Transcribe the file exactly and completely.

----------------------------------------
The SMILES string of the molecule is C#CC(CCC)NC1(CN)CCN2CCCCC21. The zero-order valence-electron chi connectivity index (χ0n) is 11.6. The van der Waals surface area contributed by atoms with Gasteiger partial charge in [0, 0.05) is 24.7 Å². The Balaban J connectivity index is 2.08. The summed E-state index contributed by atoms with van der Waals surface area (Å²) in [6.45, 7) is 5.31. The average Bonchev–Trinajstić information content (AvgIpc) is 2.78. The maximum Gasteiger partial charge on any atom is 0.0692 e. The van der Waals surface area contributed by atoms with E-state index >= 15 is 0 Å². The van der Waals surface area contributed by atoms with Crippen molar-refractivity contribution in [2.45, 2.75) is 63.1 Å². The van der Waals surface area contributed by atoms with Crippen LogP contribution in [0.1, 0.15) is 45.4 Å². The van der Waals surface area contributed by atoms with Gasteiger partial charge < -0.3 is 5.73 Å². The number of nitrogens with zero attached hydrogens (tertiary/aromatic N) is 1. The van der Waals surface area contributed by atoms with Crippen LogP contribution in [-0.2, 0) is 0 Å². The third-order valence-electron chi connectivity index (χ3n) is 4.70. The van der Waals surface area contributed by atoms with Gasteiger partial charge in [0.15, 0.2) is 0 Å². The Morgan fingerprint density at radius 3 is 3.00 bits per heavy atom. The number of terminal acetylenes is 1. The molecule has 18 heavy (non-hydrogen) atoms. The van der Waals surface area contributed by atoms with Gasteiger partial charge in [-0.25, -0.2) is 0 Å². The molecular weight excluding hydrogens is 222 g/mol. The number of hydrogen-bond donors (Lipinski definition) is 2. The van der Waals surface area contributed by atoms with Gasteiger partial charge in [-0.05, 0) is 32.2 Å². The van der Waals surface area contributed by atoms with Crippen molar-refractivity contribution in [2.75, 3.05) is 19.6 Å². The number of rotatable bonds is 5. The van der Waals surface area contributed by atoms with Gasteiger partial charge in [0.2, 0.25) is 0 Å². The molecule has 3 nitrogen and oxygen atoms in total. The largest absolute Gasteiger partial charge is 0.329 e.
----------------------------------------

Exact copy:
The SMILES string of the molecule is C#CC(CCC)NC1(CN)CCN2CCCCC21. The zero-order valence-electron chi connectivity index (χ0n) is 11.6. The van der Waals surface area contributed by atoms with Gasteiger partial charge in [0, 0.05) is 24.7 Å². The Balaban J connectivity index is 2.08. The summed E-state index contributed by atoms with van der Waals surface area (Å²) in [6.45, 7) is 5.31. The average Bonchev–Trinajstić information content (AvgIpc) is 2.78. The maximum Gasteiger partial charge on any atom is 0.0692 e. The van der Waals surface area contributed by atoms with E-state index >= 15 is 0 Å². The van der Waals surface area contributed by atoms with Crippen molar-refractivity contribution in [2.45, 2.75) is 63.1 Å². The van der Waals surface area contributed by atoms with Crippen LogP contribution in [0.1, 0.15) is 45.4 Å². The van der Waals surface area contributed by atoms with Gasteiger partial charge < -0.3 is 5.73 Å². The number of nitrogens with zero attached hydrogens (tertiary/aromatic N) is 1. The van der Waals surface area contributed by atoms with Crippen LogP contribution in [-0.2, 0) is 0 Å². The third-order valence-electron chi connectivity index (χ3n) is 4.70. The van der Waals surface area contributed by atoms with Gasteiger partial charge in [0.15, 0.2) is 0 Å². The Morgan fingerprint density at radius 3 is 3.00 bits per heavy atom. The number of terminal acetylenes is 1. The molecule has 18 heavy (non-hydrogen) atoms. The van der Waals surface area contributed by atoms with Gasteiger partial charge in [-0.25, -0.2) is 0 Å². The molecular weight excluding hydrogens is 222 g/mol. The number of hydrogen-bond donors (Lipinski definition) is 2. The van der Waals surface area contributed by atoms with Gasteiger partial charge in [-0.05, 0) is 32.2 Å². The van der Waals surface area contributed by atoms with Crippen molar-refractivity contribution in [2.75, 3.05) is 19.6 Å². The number of rotatable bonds is 5. The van der Waals surface area contributed by atoms with Gasteiger partial charge in [0.2, 0.25) is 0 Å². The molecule has 3 nitrogen and oxygen atoms in total. The largest absolute Gasteiger partial charge is 0.329 e.